EVEN Complete Incomplete Incomplete
+ Noise
FOIL 1.0 0.3951 0.2102 0.0940
AMIE+ - 0.2219 0.2646 0.2634
Neural-LP - 0.0659 0.0750 0.0701
NTP 1.0 0.0601 0.0833 0.0718
Table 2: Effect of missing consequences and noise on 144 datasets. Each H-score value is averaged on 48 datasets, with uniformly distributed categories {RDG, DRDG}, sizes {XS,S}, and graph depths {2,3}.

6.3 Impact of Dependencies Between Rules

In this experiment, we analyzed the impact of the kind of the dependencies between rules (dataset categories). The results are reported in Table 3. As expected, we notice that the systems perform very different depending on the datasets’ rule categories, proving the necessity of diverse datasets for designing ILP systems. We notice that the systems perform better on the Chain datasets while only learning partially RDG and DRDG rules, meaning that the available rule learning systems are not yet able to capture complex rule set structures. Our results also confirm the system descriptions w.r.t. the rules they support (e.g., Neural-LP only supports chain rules) (details in the appendix). Nevertheless, rules that are not fully supported are still recognized partially sometimes.

FOIL 0.2024 0.0873 0.1648
AMIE+ 0.3395 0.2323 0.1443
Neural-LP 0.1291 0.1059 0.0718
NTP 0.1239 0.0551 0.0427
Table 3: Impact of dataset category. H-score averaged on 40 datasets. Datasets as in Section 6.1.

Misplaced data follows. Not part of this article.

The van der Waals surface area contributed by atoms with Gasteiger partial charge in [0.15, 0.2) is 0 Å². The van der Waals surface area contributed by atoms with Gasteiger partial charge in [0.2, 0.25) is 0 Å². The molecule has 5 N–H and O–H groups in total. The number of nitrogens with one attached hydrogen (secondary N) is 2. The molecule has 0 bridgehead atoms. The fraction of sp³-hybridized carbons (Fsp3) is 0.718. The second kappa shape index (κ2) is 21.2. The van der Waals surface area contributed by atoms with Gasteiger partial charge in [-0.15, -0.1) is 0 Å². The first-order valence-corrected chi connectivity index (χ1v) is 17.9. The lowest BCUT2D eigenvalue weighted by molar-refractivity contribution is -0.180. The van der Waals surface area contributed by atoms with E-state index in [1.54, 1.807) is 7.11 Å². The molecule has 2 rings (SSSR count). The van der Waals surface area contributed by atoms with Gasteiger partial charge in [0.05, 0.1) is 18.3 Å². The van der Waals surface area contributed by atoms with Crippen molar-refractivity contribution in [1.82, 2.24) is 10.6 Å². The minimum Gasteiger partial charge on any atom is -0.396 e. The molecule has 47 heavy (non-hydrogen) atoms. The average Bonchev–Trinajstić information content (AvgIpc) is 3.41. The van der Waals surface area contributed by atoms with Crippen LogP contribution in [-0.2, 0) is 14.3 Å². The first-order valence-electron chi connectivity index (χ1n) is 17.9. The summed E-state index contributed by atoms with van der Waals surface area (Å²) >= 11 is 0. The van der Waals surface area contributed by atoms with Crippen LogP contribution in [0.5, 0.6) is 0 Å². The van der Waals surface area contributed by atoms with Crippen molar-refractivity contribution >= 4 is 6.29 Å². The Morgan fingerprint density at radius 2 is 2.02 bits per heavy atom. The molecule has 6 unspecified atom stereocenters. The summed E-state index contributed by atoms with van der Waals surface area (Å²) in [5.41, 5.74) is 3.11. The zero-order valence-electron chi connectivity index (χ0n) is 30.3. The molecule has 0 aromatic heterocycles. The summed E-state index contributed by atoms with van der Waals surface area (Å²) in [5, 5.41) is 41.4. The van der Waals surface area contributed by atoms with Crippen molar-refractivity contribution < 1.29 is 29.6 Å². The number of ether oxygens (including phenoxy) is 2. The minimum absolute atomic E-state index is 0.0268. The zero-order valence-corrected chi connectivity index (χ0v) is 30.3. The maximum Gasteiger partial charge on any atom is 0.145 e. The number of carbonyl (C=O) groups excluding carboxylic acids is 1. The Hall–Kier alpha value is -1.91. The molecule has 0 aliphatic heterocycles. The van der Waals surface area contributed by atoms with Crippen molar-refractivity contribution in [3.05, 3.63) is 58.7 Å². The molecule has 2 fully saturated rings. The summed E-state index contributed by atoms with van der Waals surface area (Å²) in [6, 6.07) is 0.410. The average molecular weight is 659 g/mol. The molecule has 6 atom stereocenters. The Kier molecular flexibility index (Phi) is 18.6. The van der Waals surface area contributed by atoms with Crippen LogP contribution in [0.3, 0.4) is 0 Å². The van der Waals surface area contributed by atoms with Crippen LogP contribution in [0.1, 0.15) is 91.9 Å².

6.4 Scalability: Impact of Dataset Size

XS-2 XS-3 S-2 S-3
FOIL 0.2815 0.2119 0.0346 0.0934
AMIE+ 0.1449 0.1581 0.4392 0.2124
Neural-LP 0.1155 0.0643 0.1281 0.0992
NTP 0.1512 0.0605 0.0562 0.0471
Table 4: Impact of dataset size and rule graph depth. H-score averaged on 30 datasets. Datasets as in Section 6.1.

In this experiment, we analyzed the impact of the dataset size considering four different size-depth combinations: the results for XS-2, XS-3, S-2, and S-3 datasets are reported in Table 4. We can observe that FOIL is not scalable, since there is a 20% performance gap from the XS-dataset to the S-dataset. Although it does not seem to be influenced by the rules dependency tree depth, showing support to nested rules. AMIE+ seemingly shows constant performance and thus scalability. We can observe that there is a noticeable decrease of performance if we increase the depth of the rule dependency graphs. Neural-LP and NTP are robust to noise and incomplete data but NTP is not scalable yielding good accuracy only on the very small and simple instances (XS-2), while Neural-LP seems to be more scalable (we cannot see a decrease of performance, augmenting the size of the dataset) but does not support nested rules.

7 Conclusions and Future Work

In this paper, we have presented RuDaS, a system for generating datasets for rule learning and for evaluating rule learning systems. Our experiments on new, generated datasets have shown that it is very important to have diverse datasets that consider several rule types separately, different sizes, different amount and type of noise and to perform the evaluation using different measures of performance. With our datasets and evaluation tool we provide these capabilities allowing to fully understand the weaknesses and strengths of a rule learning system.